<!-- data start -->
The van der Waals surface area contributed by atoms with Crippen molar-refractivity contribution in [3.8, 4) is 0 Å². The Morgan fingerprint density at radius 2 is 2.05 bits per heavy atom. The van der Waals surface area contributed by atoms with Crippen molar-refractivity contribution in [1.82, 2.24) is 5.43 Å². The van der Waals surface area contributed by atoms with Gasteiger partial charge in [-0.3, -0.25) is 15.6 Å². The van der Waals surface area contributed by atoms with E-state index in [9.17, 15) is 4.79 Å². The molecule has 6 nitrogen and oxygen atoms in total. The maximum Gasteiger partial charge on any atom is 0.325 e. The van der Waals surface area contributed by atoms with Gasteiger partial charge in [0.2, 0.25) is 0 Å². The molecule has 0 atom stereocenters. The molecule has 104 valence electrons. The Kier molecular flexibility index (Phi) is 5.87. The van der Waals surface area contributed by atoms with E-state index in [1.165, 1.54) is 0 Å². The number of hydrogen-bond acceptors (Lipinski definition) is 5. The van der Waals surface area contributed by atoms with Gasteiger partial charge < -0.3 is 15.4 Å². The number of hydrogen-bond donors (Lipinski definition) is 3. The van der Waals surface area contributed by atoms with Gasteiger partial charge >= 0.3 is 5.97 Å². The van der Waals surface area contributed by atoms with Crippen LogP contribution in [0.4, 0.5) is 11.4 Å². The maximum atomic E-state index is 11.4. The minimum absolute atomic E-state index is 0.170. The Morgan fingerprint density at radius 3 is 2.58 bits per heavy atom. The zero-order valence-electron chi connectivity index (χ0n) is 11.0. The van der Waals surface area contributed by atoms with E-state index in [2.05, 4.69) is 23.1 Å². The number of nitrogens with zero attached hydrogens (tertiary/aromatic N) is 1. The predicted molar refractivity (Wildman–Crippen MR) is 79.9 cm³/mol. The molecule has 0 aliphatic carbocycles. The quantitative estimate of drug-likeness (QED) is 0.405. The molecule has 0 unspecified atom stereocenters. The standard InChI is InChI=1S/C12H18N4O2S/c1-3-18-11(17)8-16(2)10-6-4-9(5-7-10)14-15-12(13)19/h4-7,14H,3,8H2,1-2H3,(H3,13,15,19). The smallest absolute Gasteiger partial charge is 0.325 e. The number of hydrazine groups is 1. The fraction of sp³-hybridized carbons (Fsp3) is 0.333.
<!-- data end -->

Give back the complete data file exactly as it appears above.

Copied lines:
The van der Waals surface area contributed by atoms with Crippen molar-refractivity contribution in [3.8, 4) is 0 Å². The Morgan fingerprint density at radius 2 is 2.05 bits per heavy atom. The van der Waals surface area contributed by atoms with Crippen molar-refractivity contribution in [1.82, 2.24) is 5.43 Å². The van der Waals surface area contributed by atoms with Gasteiger partial charge in [-0.3, -0.25) is 15.6 Å². The van der Waals surface area contributed by atoms with E-state index in [9.17, 15) is 4.79 Å². The molecule has 6 nitrogen and oxygen atoms in total. The maximum Gasteiger partial charge on any atom is 0.325 e. The van der Waals surface area contributed by atoms with Gasteiger partial charge in [0.2, 0.25) is 0 Å². The molecule has 0 atom stereocenters. The molecule has 104 valence electrons. The Kier molecular flexibility index (Phi) is 5.87. The van der Waals surface area contributed by atoms with E-state index in [1.165, 1.54) is 0 Å². The number of hydrogen-bond acceptors (Lipinski definition) is 5. The van der Waals surface area contributed by atoms with Gasteiger partial charge < -0.3 is 15.4 Å². The number of hydrogen-bond donors (Lipinski definition) is 3. The van der Waals surface area contributed by atoms with Gasteiger partial charge >= 0.3 is 5.97 Å². The van der Waals surface area contributed by atoms with Crippen LogP contribution in [0.4, 0.5) is 11.4 Å². The maximum atomic E-state index is 11.4. The minimum absolute atomic E-state index is 0.170. The Morgan fingerprint density at radius 3 is 2.58 bits per heavy atom. The zero-order valence-electron chi connectivity index (χ0n) is 11.0. The van der Waals surface area contributed by atoms with E-state index in [2.05, 4.69) is 23.1 Å². The number of nitrogens with zero attached hydrogens (tertiary/aromatic N) is 1. The predicted molar refractivity (Wildman–Crippen MR) is 79.9 cm³/mol. The molecule has 0 aliphatic carbocycles. The quantitative estimate of drug-likeness (QED) is 0.405. The molecule has 0 unspecified atom stereocenters. The standard InChI is InChI=1S/C12H18N4O2S/c1-3-18-11(17)8-16(2)10-6-4-9(5-7-10)14-15-12(13)19/h4-7,14H,3,8H2,1-2H3,(H3,13,15,19). The smallest absolute Gasteiger partial charge is 0.325 e. The number of hydrazine groups is 1. The fraction of sp³-hybridized carbons (Fsp3) is 0.333.